Marjorie Perloff: On "About the Bee Poems"

The first of these, "The Bee Meeting," is a dream sequence in which the poet finds herself a victim, unprotected in her "sleeveless summery dress" from the "gloved," "covered," and veiled presences of the villagers. In the initiation ritual that now takes place, there are two dreaded male figures: the "man in black" (cf. the "fat black heart" in "Daddy") and the "surgeon my neighbors are waiting for, / This apparition in a green helmet. / Shining gloves and white suit." Neither the black man nor his white counterpart are named: indeed, the poet asks: "Is it the butcher, the grocer, the postman, someone I know?" She cannot, in any case, run away:

I could not run without having to run forever.

The white hive is snug as a virgin,

Sealing off her brood cells, her honey, and quietly humming.

The virginal white hive now becomes the source of new life for the poet, identifying, as she does, with the queen bee: "Is she hiding, is she eating honey? She is very clever. / She is old, old, old, she must live another year, and she knows it." "Exhausted," she can finally contemplate the "long white box in the grove" which is both coffin and hive. She is "the magician's girl who does not flinch."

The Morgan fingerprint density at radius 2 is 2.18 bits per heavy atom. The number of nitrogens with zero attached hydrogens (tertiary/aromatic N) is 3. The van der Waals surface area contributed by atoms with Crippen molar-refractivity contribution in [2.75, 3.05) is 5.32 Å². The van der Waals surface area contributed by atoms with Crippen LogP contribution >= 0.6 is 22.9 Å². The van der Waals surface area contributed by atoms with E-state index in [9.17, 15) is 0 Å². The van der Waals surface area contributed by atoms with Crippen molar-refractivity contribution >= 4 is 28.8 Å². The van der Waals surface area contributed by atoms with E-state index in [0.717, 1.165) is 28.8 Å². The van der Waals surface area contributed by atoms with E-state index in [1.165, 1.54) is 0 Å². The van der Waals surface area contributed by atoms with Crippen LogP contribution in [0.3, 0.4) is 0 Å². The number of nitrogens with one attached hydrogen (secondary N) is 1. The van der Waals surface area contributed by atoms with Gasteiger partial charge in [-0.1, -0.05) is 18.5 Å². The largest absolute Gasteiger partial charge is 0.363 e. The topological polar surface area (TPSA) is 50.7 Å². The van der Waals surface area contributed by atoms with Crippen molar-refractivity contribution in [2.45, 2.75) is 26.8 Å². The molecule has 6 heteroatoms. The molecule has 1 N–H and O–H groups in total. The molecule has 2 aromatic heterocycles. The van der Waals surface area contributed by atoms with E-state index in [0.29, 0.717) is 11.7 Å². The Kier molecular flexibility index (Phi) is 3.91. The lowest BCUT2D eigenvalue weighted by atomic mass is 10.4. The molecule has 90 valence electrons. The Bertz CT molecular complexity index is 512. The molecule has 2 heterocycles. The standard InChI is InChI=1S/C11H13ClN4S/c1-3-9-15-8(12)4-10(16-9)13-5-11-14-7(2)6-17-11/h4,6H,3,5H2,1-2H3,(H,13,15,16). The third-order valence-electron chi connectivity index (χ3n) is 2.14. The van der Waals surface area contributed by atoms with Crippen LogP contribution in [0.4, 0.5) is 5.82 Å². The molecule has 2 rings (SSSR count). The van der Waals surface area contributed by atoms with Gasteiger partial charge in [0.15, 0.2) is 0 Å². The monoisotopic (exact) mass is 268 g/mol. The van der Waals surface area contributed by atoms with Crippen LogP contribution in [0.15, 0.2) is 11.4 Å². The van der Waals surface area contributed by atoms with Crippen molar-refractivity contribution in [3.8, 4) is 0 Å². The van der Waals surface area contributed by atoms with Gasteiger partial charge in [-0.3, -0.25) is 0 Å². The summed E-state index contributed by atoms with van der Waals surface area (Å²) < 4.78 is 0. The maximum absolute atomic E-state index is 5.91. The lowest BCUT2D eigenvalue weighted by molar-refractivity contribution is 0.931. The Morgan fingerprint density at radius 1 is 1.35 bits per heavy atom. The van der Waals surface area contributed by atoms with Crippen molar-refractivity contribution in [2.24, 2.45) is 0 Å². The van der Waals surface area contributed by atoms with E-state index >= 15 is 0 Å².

In the next poem, "The Arrival of the Bee Box," the "dangerous" box of bees becomes a challenge that is desired: "I have to live with it overnight / And I can't keep away from it." The poet is now tapping her own subconscious powers; at the end of "Stings" we read:

They thought death was worth it, but I

Have a self to recover, a queen.

Is she dead, is she sleeping?

Where has she been,

With her lion-red body, her wings of glass?

 

Now she is flying

More terrible than she ever was, red 

Scar in the sky, red comet

Over the engine that killed her—

The mausoleum, the wax house.

"I have a self to recover, a queen": here is the lioness of "Purdah," the avenging goddess, triumphing "Over the engine that killed her," just as the "swarm" in the next poem must evade "The smile of a man of business, intensely practical," a man "with grey hands" that would have killed me." In the final poem, "Wintering," this male figure is no longer present. "Daddy," the man in black, the rector, the surgeon--all have disappeared:

The bees are all women,

Maids and the long royal lady.

They have got rid of the men,

 

The blunt, clumsy stumblers, the boors.

Winter is for women--

The woman, still at her knitting, 

At the cradle of Spanish walnut,

Her body a bulb in the cold and too dumb to think.

 

Will the hive survive, will the gladiolas

Succeed in banking their fires

To enter another year?

What will they taste of, the Christmas roses?

The bees are flying. They taste the spring.